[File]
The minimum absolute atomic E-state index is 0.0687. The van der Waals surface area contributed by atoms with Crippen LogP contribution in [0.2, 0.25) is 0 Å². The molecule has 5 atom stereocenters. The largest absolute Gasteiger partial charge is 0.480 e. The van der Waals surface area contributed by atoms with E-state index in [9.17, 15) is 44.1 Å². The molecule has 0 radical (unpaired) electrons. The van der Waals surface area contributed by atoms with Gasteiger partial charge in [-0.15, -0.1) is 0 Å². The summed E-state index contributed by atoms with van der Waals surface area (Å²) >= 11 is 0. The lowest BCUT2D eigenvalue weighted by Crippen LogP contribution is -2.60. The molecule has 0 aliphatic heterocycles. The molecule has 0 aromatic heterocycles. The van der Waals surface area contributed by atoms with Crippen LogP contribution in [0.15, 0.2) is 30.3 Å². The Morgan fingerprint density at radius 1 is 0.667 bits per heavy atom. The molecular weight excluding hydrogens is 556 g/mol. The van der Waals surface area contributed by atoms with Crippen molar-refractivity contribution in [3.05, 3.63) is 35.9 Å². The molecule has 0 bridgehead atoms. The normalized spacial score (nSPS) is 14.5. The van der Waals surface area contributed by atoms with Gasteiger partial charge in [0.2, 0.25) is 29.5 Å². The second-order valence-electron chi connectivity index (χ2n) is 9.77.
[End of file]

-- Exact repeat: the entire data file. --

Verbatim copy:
The minimum absolute atomic E-state index is 0.0687. The van der Waals surface area contributed by atoms with Crippen LogP contribution in [0.2, 0.25) is 0 Å². The molecule has 5 atom stereocenters. The largest absolute Gasteiger partial charge is 0.480 e. The van der Waals surface area contributed by atoms with E-state index in [9.17, 15) is 44.1 Å². The molecule has 0 radical (unpaired) electrons. The van der Waals surface area contributed by atoms with Gasteiger partial charge in [-0.15, -0.1) is 0 Å². The summed E-state index contributed by atoms with van der Waals surface area (Å²) >= 11 is 0. The lowest BCUT2D eigenvalue weighted by Crippen LogP contribution is -2.60. The molecule has 0 aliphatic heterocycles. The molecule has 0 aromatic heterocycles. The van der Waals surface area contributed by atoms with Crippen LogP contribution in [0.15, 0.2) is 30.3 Å². The Morgan fingerprint density at radius 1 is 0.667 bits per heavy atom. The molecular weight excluding hydrogens is 556 g/mol. The van der Waals surface area contributed by atoms with Crippen molar-refractivity contribution in [3.05, 3.63) is 35.9 Å². The molecule has 0 bridgehead atoms. The normalized spacial score (nSPS) is 14.5. The van der Waals surface area contributed by atoms with Gasteiger partial charge in [0.2, 0.25) is 29.5 Å². The second-order valence-electron chi connectivity index (χ2n) is 9.77.